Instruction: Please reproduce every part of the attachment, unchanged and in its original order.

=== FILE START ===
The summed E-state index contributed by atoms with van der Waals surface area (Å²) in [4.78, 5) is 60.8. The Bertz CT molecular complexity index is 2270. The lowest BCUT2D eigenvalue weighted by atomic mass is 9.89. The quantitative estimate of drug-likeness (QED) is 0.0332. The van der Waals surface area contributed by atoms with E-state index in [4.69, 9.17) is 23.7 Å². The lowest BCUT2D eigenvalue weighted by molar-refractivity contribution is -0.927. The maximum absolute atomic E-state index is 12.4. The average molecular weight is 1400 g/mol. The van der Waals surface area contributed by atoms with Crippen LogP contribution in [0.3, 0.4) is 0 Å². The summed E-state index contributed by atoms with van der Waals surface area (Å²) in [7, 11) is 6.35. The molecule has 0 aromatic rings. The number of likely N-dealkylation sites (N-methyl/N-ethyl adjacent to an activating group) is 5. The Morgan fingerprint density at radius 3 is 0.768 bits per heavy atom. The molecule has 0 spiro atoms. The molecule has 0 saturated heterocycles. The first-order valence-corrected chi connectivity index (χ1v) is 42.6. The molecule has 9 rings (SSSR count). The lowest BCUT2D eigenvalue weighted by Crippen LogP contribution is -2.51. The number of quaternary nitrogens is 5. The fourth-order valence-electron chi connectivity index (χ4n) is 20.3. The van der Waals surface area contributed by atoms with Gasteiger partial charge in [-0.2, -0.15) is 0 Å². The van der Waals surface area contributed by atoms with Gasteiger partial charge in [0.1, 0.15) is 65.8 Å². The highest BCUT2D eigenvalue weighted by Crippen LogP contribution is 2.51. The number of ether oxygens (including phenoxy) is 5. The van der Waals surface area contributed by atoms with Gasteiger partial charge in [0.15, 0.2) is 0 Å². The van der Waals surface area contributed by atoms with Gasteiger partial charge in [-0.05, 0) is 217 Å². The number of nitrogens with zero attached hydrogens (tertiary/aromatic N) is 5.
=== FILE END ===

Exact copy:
The summed E-state index contributed by atoms with van der Waals surface area (Å²) in [4.78, 5) is 60.8. The Bertz CT molecular complexity index is 2270. The lowest BCUT2D eigenvalue weighted by atomic mass is 9.89. The quantitative estimate of drug-likeness (QED) is 0.0332. The van der Waals surface area contributed by atoms with E-state index in [4.69, 9.17) is 23.7 Å². The lowest BCUT2D eigenvalue weighted by molar-refractivity contribution is -0.927. The maximum absolute atomic E-state index is 12.4. The average molecular weight is 1400 g/mol. The van der Waals surface area contributed by atoms with Crippen LogP contribution in [0.3, 0.4) is 0 Å². The summed E-state index contributed by atoms with van der Waals surface area (Å²) in [7, 11) is 6.35. The molecule has 0 aromatic rings. The number of likely N-dealkylation sites (N-methyl/N-ethyl adjacent to an activating group) is 5. The Morgan fingerprint density at radius 3 is 0.768 bits per heavy atom. The molecule has 0 spiro atoms. The molecule has 0 saturated heterocycles. The first-order valence-corrected chi connectivity index (χ1v) is 42.6. The molecule has 9 rings (SSSR count). The lowest BCUT2D eigenvalue weighted by Crippen LogP contribution is -2.51. The number of quaternary nitrogens is 5. The fourth-order valence-electron chi connectivity index (χ4n) is 20.3. The van der Waals surface area contributed by atoms with Gasteiger partial charge in [-0.2, -0.15) is 0 Å². The van der Waals surface area contributed by atoms with Gasteiger partial charge in [0.1, 0.15) is 65.8 Å². The highest BCUT2D eigenvalue weighted by Crippen LogP contribution is 2.51. The number of ether oxygens (including phenoxy) is 5. The van der Waals surface area contributed by atoms with Gasteiger partial charge in [0.15, 0.2) is 0 Å². The van der Waals surface area contributed by atoms with Gasteiger partial charge in [-0.05, 0) is 217 Å². The number of nitrogens with zero attached hydrogens (tertiary/aromatic N) is 5.